You induce an interesting point... Maybe they're thinking of starting to charge for Bnet and are worried that VPN will eat their lunch...
As a purely coincidental side effect, I'm sure, this will make sure that everyone on the LAN has their own copy, as battle.net will only allow one CD key on at a time.
Quite a reversal of the "Ghost Copy" feature or whatever of StarCraft 1 that allows many people to use one copy over the LAN.
Then you clearly don't have any Mac Zealots where you work.
Yes, I personally know Mac Zealots. I took constant belittlement for nearly two years because I don't run MacOS. Every time you fired back with the slightest criticism of Apple's many many problems and flaws, he'd turn the color of a tomato and storm out of the room. He literally alienated himself from his friends after he bought an iMac. Sad.
And that was only one of them. Oh yes, they exist. On the Internet and in real life.
Apple, over the years, has really sought to promote this with their marketing campaigns and such. Ever notice they don't sell on their own features, but rather Windows' flaws?
That being said, being a Mac USER doesn't make you a Mac ZEALOT.
The limitation on a drag car's speed certainly isn't engine output - Its traction. Top Fuel dragsters ride the clutch (makes it slip) for the first few hundred feet to keep the wheels from breaking loose. The clutches are replaced every run. The 8,000 Hp isn't even needed till the car reaches 100Mph or so, when the wheel RPMs get up and wind downforce increases traction. And it is at this point when an electric motor starts to fall off - they make all their power early on, when it can't get to the ground on a top fuel engine.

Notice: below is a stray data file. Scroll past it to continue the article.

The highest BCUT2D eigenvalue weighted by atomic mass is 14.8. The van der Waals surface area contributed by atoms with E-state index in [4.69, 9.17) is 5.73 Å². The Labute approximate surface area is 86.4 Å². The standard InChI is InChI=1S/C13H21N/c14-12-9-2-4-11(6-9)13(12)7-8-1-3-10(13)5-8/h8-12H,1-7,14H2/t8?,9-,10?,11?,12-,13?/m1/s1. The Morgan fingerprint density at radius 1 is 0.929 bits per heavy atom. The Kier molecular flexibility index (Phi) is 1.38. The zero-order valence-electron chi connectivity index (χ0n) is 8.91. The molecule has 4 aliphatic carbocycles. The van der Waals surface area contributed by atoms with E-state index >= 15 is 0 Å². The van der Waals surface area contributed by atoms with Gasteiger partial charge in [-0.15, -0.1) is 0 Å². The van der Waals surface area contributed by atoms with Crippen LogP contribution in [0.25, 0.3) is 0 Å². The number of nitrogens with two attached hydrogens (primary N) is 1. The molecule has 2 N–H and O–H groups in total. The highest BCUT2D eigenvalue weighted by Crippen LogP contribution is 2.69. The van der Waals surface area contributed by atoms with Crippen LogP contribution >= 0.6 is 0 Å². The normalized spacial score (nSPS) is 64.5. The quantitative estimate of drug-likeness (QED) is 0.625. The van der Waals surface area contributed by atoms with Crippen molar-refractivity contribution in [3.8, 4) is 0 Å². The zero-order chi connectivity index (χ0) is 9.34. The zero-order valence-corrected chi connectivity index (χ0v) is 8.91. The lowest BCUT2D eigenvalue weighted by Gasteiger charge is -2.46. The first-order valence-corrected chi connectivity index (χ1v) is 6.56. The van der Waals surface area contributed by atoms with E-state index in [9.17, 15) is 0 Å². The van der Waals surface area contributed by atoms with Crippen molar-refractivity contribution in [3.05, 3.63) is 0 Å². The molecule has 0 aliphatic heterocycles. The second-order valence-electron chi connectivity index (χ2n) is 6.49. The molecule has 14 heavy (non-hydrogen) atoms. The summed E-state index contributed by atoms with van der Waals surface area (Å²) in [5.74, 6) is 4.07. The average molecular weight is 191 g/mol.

In fact, dragsters have a knob on the top the engine to dial out a couple hundred horsepower if the crew thinks traction will be a problem.
These batteries may very well make electric racing cheaper and more viable, but I doubt they'll help speed much. Less weight = less traction, too.
Well, name one system that wasn't like that. Compare Launch titles for any console with the ones that came out late in its life.
On the SNES, compare Super Mario World to Yoshi's Island or, say, Chrono Trigger or even Tales of Phantasia.
On the PS1, Compare FF7 to FF9. HUGE difference.
On the N64, Goldeneye to Perfect Dark and such. (Granted, the Expansion pack helped, but I'm pointing out the real obvious ones).
On the PS2, compare Red Faction to FF12.
Even though they use higher level languages now, there's still plenty of room for improvement over the life of any console or system.
Hey, thanks. I have windstream, too. I think I'll switch my DNS server links.
You're unlucky. I ran out of mod points yesterday. Other than this, they've been a great ISP, though.
Perhaps it's time to go back to OSS, now that it has become Open Source again?All this shows me is that ALSA is truly garbage, and a very bad idea from the ground up. If you want good sound support under Linux, the best, and sometime the only feasible option is to install the closed source OSS. With this, you always get mixing (even using the hardware mixer which ALSA doesn't always do), support for a dozen UNIX OSs, and finely tuned controls.
"Mr. Watson, come here, I want you." -- Alexander Graham Bell